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Having Babies May Be 'Contagious' Among Long-Time Friends
Women tend to get pregnant soon after friends they've known since high school give birth, study finds

By Randy Dotinga
HealthDay Reporter

THURSDAY, May 29, 2014 (HealthDay News) -- Getting pregnant may be contagious among long-time friends -- when one woman has a baby, her former high school classmates are more likely to intentionally get pregnant within the next two years, according to new research.

"Our study shows that friend effects have a significant and strong influence on when a woman has her first child," said study co-author Nicoletta Balbo, a postdoctoral researcher with Bocconi University in Milan, Italy. "And it's interesting to note that our high school friends might play a relevant role in our fertility decisions well after the end of high school."

Balbo and co-author Nicola Barban, a postdoctoral fellow in the department of sociology at the University of Groningen in the Netherlands, launched the study to gain a better understanding of how women choose to have children.

"We are trying to shed some light on the possible mechanisms via which people in our personal network, and specifically friends, may affect your decision of having children," Balbo said.

"Although everyday life and experience shows that friends influence our life decisions, such an influence on an individual's fertility and family decisions is still understudied, and empirical scientific evidence is still scarce," she added.

The study authors examined surveys of just over 1,900 U.S. women who were followed by researchers from their high school years in the 1990s to 2008 or 2009, when they were between 26 and 33 years old. The women answered questions about their lives, including their friends.

Of the women, 820 became parents. The average age at first birth for women in the study was just over 27 years. A bit more than half of the women said their pregnancies were unintended.

The researchers found that intended births -- but not unintended ones -- were more likely after a friend had a baby, especially about two years after.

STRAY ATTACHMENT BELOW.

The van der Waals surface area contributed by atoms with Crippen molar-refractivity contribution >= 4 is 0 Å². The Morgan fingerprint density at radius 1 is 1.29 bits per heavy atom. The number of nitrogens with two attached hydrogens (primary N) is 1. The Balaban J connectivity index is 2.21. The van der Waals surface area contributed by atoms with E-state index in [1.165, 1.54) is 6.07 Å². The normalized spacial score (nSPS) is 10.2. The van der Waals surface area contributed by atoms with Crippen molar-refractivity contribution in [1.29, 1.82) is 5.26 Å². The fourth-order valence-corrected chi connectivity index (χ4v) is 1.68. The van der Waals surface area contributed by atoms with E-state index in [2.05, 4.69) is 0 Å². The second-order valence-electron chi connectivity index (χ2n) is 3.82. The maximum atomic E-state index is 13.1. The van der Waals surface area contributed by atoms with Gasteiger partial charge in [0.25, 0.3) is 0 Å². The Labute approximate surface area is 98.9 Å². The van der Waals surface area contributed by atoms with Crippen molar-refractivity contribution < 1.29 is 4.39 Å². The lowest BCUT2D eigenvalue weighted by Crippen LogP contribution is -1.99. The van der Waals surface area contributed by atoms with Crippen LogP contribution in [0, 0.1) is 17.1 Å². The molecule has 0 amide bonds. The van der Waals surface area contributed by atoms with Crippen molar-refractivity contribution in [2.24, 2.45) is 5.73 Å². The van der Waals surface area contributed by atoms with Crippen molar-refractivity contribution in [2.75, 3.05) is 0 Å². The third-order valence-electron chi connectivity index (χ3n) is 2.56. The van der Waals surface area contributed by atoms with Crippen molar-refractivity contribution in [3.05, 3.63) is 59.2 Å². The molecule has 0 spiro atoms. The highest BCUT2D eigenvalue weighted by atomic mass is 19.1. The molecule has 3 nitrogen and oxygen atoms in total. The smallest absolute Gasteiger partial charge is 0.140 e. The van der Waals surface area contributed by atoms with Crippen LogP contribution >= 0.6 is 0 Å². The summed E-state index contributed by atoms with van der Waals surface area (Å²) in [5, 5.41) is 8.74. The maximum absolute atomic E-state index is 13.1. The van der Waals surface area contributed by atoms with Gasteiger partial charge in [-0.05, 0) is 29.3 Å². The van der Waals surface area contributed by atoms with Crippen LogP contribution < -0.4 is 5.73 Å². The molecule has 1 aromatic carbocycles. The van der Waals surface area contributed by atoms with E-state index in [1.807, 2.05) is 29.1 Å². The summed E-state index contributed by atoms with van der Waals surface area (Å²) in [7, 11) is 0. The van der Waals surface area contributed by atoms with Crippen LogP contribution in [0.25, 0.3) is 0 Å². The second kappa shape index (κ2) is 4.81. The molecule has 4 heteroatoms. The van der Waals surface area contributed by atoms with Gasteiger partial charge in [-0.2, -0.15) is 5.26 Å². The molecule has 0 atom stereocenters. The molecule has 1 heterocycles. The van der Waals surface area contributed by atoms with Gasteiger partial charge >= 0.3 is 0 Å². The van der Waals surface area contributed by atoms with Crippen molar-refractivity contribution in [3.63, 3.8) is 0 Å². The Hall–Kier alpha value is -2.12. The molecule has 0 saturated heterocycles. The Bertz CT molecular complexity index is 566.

"A friend's childbearing positively influences an individual's risk of becoming a parent. We found this effect to be short-term . . . An individual's risk of childbearing starts increasing after a friend's childbearing, reaches a peak around two years later, then decreases," the study authors wrote in the June issue of American Sociological Review.

Why might friends be such an influencing factor? Balbo and Barban theorize that "a friend's childbearing experience may be an important source of learning, because it provides relevant and useful information about how to face the transition to parenthood" and "a friend's behavior can be a source of influence because people compare themselves to their friends."

The study's findings only examine the effect of high school friends, not those made in college or years later in early adulthood. The researchers also didn't look at the role of males in pregnancies.

Patricia East, a developmental psychologist and research scientist at the University of California, San Diego School of Medicine, said the theories are sound. "It would be interesting in future studies to look at aspects of the friend relationship and see if jealousy, closeness, rivalry, and spending a lot of time with one another further increases the risk of early parenting," she said.

What about the role of the men who are getting women pregnant? "Men's fertility behavior is very difficult to study because one can never be sure that a specific man caused a particular pregnancy barring a blood test, which is very expensive," East said.

More information

For more about planning a pregnancy, visit Womenshealth.gov.

SOURCES: Nicoletta Balbo, Ph.D., postdoctoral researcher, Dondena Centre for Research on Social Dynamics, Bocconi University, Milan, Italy; Patricia East, Ph.D., developmental psychologist and research scientist, University of California, San Diego School of Medicine; June 2014, American Sociological Review

Copyright © 2014 HealthDay. All rights reserved. URL:http://consumer.healthday.com/Article.asp?AID=688277

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